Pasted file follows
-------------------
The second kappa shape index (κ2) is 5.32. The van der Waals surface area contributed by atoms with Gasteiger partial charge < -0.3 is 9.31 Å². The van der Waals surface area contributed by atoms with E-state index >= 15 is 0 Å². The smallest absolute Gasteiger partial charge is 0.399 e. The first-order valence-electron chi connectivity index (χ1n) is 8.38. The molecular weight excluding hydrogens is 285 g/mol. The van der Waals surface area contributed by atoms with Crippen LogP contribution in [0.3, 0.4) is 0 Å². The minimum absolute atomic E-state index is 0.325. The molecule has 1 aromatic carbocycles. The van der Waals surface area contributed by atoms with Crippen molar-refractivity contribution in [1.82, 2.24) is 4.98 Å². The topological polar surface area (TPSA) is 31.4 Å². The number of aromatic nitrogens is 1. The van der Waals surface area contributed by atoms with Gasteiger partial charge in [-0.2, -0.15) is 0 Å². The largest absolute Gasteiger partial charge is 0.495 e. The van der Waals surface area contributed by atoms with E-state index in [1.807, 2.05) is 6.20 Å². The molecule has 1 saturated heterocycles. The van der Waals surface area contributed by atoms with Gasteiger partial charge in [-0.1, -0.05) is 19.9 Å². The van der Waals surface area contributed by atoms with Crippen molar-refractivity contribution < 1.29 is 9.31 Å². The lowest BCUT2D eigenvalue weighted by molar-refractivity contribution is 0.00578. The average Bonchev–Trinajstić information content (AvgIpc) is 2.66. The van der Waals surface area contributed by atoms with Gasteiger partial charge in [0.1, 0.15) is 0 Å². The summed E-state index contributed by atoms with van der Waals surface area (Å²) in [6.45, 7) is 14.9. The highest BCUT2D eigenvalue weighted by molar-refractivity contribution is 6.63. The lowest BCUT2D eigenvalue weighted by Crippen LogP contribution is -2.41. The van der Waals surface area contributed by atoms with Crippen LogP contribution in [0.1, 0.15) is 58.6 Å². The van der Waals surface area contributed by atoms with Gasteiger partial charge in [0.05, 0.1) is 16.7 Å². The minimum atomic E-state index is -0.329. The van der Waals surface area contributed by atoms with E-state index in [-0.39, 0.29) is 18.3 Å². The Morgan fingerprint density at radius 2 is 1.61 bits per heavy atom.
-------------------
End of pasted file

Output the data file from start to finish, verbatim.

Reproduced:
The second kappa shape index (κ2) is 5.32. The van der Waals surface area contributed by atoms with Gasteiger partial charge < -0.3 is 9.31 Å². The van der Waals surface area contributed by atoms with E-state index >= 15 is 0 Å². The smallest absolute Gasteiger partial charge is 0.399 e. The first-order valence-electron chi connectivity index (χ1n) is 8.38. The molecular weight excluding hydrogens is 285 g/mol. The van der Waals surface area contributed by atoms with Crippen LogP contribution in [0.3, 0.4) is 0 Å². The minimum absolute atomic E-state index is 0.325. The molecule has 1 aromatic carbocycles. The van der Waals surface area contributed by atoms with Crippen molar-refractivity contribution in [1.82, 2.24) is 4.98 Å². The topological polar surface area (TPSA) is 31.4 Å². The number of aromatic nitrogens is 1. The van der Waals surface area contributed by atoms with Gasteiger partial charge in [-0.2, -0.15) is 0 Å². The largest absolute Gasteiger partial charge is 0.495 e. The van der Waals surface area contributed by atoms with E-state index in [1.807, 2.05) is 6.20 Å². The molecule has 1 saturated heterocycles. The van der Waals surface area contributed by atoms with Gasteiger partial charge in [-0.1, -0.05) is 19.9 Å². The van der Waals surface area contributed by atoms with Crippen molar-refractivity contribution < 1.29 is 9.31 Å². The lowest BCUT2D eigenvalue weighted by molar-refractivity contribution is 0.00578. The average Bonchev–Trinajstić information content (AvgIpc) is 2.66. The van der Waals surface area contributed by atoms with Gasteiger partial charge in [0.1, 0.15) is 0 Å². The summed E-state index contributed by atoms with van der Waals surface area (Å²) in [6.45, 7) is 14.9. The highest BCUT2D eigenvalue weighted by molar-refractivity contribution is 6.63. The lowest BCUT2D eigenvalue weighted by Crippen LogP contribution is -2.41. The van der Waals surface area contributed by atoms with Crippen LogP contribution in [0.1, 0.15) is 58.6 Å². The van der Waals surface area contributed by atoms with Gasteiger partial charge in [0.05, 0.1) is 16.7 Å². The minimum atomic E-state index is -0.329. The van der Waals surface area contributed by atoms with E-state index in [-0.39, 0.29) is 18.3 Å². The Morgan fingerprint density at radius 2 is 1.61 bits per heavy atom.